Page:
PARIS French utility GDF Suez GSZ.PA wrote down 2 billion euros ($2.6 billion) worth of uneconomic gas power plants in Europe and said that nearly all its new investments will focus on energy-hungry emerging markets.
Many of GDF Suez's European gas-fired power plants are no longer economical to operate because of competition from cheap coal and renewable energy and because the economic crisis has hit power demand across the continent.
GDF Suez mothballed or closed 7.3 gigawatts of electricity generating capacity during 2009-2013 and has recently decided to take another 1.3 gigawatts offline - a total roughly equivalent to the capacity of eight nuclear power plants.
"It makes no sense to continue operating assets at a loss," GDF Suez Chief Financial Officer Isabelle Kocher said.
The impairment dragged 2012 net profit down to 1.6 billion euros ($2.10 billion) from 4 billion in 2011.
GDF Suez stock rose 1.5 percent in opening trade but was down 0.6 percent by mid-afternoon, hovering just above all-time lows hit after a profit warning in December.
Over the past 12 months, the French gas giant's shares have been the second-worst performer in the Stoxx Europe Utilities index .SX6P, down 28 percent. They now trade on a price/book ratio of 0.54, the cheapest in the index.
Chief Executive Gerard Mestrallet said GDF Suez would continue to close or mothball European gas plants that generate cash losses, which will allow the firm to focus on other types of energy production in Europe and growth in emerging markets.
"In Europe, our strategy is to develop in renewables and energy efficiency," Mestrallet said.
He said that 90 percent of the 12 billion euros worth of asset disposals since 2011 had been done in mature markets.
GDF Suez aims to sell another 11 billion worth of assets in 2013-14, mainly in mature markets. The sales will help cut net debt to 30 billion euros by the end of 2014 from 43.9 billion at the end of 2012.
CAPACITY GROWTH IN ASIA, BRAZIL
While GDF Suez slows down in Europe, it is expanding in Asia and other emerging economies.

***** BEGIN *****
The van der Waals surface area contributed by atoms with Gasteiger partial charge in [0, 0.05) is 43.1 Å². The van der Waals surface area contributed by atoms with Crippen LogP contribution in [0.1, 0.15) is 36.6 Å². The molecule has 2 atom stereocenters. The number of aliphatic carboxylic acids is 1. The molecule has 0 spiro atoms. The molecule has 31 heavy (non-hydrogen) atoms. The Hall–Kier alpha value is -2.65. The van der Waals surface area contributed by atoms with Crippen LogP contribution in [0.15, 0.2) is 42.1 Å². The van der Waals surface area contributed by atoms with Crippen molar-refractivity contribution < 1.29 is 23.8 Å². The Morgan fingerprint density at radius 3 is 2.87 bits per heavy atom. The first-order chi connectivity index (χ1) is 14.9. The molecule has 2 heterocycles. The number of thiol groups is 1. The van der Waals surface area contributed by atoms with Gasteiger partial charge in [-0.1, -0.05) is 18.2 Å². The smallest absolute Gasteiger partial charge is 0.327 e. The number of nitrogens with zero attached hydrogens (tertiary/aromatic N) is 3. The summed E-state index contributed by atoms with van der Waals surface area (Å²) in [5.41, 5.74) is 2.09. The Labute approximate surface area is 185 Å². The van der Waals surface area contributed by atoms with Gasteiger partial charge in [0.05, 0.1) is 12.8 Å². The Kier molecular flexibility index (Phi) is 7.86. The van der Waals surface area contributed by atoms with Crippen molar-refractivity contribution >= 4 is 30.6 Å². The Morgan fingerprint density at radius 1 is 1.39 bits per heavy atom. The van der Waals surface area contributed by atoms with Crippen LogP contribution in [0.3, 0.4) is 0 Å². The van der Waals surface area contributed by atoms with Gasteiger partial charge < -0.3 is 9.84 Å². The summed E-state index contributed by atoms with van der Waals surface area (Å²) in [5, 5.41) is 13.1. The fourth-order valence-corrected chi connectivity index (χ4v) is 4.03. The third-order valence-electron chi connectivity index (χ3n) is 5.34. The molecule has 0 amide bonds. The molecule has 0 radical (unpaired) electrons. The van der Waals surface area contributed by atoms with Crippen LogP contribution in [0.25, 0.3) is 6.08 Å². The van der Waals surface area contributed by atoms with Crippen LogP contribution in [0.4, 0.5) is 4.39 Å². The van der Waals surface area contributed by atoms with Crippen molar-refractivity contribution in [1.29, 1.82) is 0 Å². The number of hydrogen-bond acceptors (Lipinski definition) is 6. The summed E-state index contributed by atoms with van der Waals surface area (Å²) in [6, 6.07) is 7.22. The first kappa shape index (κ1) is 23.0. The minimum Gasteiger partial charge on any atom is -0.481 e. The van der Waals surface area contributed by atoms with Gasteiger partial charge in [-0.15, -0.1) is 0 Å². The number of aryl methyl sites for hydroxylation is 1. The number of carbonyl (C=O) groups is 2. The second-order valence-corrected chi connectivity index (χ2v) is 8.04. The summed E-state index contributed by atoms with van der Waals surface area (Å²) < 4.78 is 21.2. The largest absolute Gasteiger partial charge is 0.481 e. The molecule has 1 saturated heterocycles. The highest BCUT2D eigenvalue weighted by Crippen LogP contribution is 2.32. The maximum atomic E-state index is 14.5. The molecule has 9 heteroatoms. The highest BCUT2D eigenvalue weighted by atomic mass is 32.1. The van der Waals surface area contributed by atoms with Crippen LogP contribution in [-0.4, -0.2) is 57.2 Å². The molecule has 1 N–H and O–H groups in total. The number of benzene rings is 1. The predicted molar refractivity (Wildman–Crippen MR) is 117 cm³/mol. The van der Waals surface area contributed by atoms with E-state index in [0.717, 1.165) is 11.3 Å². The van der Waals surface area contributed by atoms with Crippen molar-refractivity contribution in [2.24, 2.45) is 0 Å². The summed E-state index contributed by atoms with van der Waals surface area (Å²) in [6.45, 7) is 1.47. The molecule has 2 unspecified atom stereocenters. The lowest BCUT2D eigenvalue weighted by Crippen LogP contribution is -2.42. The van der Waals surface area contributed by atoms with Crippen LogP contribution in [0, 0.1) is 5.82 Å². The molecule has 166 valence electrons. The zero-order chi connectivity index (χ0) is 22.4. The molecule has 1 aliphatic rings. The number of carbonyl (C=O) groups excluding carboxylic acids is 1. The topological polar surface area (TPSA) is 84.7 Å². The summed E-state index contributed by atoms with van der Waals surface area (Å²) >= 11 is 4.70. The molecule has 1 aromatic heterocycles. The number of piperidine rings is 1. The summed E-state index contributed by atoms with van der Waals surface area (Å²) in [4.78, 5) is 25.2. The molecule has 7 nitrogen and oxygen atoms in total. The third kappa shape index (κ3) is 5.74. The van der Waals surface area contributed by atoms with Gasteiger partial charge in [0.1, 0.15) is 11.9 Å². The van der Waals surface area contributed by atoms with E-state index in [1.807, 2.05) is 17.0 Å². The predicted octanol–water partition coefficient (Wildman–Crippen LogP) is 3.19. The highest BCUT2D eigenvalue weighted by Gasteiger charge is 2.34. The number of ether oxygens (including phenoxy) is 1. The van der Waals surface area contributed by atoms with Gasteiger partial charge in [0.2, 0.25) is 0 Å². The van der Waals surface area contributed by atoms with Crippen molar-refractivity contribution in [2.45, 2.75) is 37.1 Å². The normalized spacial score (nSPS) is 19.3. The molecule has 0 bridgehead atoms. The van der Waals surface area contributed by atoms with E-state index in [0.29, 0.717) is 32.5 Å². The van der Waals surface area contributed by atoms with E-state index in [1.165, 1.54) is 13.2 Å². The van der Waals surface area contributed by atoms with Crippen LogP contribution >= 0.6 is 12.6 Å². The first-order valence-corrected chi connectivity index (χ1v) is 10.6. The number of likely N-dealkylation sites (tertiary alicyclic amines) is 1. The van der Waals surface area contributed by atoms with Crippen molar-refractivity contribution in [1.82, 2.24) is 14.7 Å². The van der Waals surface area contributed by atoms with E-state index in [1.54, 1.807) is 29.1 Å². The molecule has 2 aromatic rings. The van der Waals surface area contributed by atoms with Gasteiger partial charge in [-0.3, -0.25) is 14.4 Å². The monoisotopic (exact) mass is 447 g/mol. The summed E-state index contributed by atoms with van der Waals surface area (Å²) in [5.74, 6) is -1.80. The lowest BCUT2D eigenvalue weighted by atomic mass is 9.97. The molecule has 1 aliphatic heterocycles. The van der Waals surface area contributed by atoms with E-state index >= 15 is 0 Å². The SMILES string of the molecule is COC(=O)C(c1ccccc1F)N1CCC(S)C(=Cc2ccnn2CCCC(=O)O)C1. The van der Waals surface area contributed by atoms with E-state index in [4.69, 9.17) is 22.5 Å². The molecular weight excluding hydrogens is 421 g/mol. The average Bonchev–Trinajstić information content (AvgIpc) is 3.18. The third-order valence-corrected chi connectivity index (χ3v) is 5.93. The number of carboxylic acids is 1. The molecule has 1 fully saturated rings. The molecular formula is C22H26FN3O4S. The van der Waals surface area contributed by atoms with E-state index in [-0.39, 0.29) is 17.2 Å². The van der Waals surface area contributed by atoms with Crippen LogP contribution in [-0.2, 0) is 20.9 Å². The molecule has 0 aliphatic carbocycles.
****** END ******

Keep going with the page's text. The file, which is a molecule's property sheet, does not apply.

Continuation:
Of the total 6.2 gigawatts in power capacity the firm commissioned in 2012, 90 percent was in fast-growing markets including Indonesia, Thailand and Brazil.
Mestrallet said 40 percent of the firm's installed power capacity is now located in emerging markets and 80 percent of the 10 gigawatts it has under construction is there.
He added that the acquisition of Britain's International Power, completed in June, has given GDF Suez access to several new markets, including Kuwait and Morocco.
GDF Suez reiterated guidance given in December for 2013 net recurring income of between 3.1 and 3.5 billion euros and said it expected 2014 profit to be in the same range. It expects financial performance to rebound in 2015.
It proposed an unchanged dividend of 1.5 euros per share.
"The only negative, but perhaps not surprising, of the results is the 2 billion euro writedown the group took, which is non-cash and relates to energy market trends in Europe," Citi analyst Sofia Savvantidou said in a note to clients.
Group sales rose 7 percent to 97 billion euros, while core earnings before interest, tax, depreciation and amortization (EBITDA) were up 3 percent.
A negative impact on EBITDA were the closures of two nuclear plants in Belgium, where its Electrabel unit had to halt reactors in 2012 after the regulator found indications of cracks in their core tanks. GDF Suez expects to restart the two reactors in the second quarter.
Analysts wonder whether it makes sense for GDF Suez to remain active in nuclear power, which represents only 5 percent of its 116 gigawatt generation capacity.
Mestrallet said he did not want to close the door on nuclear as he wants a diversified energy mix - 59 percent of GDF Suez's plants run on gas, 14 percent on coal, 14 percent on hydropower.
He said GDF Suez is looking at nuclear projects in several countries, including Britain, in a joint venture with Spain's Iberdrola. (IBE.MC) The firm will not decide on the British project before 2015 he said.
(Reporting by Geert De Clercq; Editing by Erica Billingham)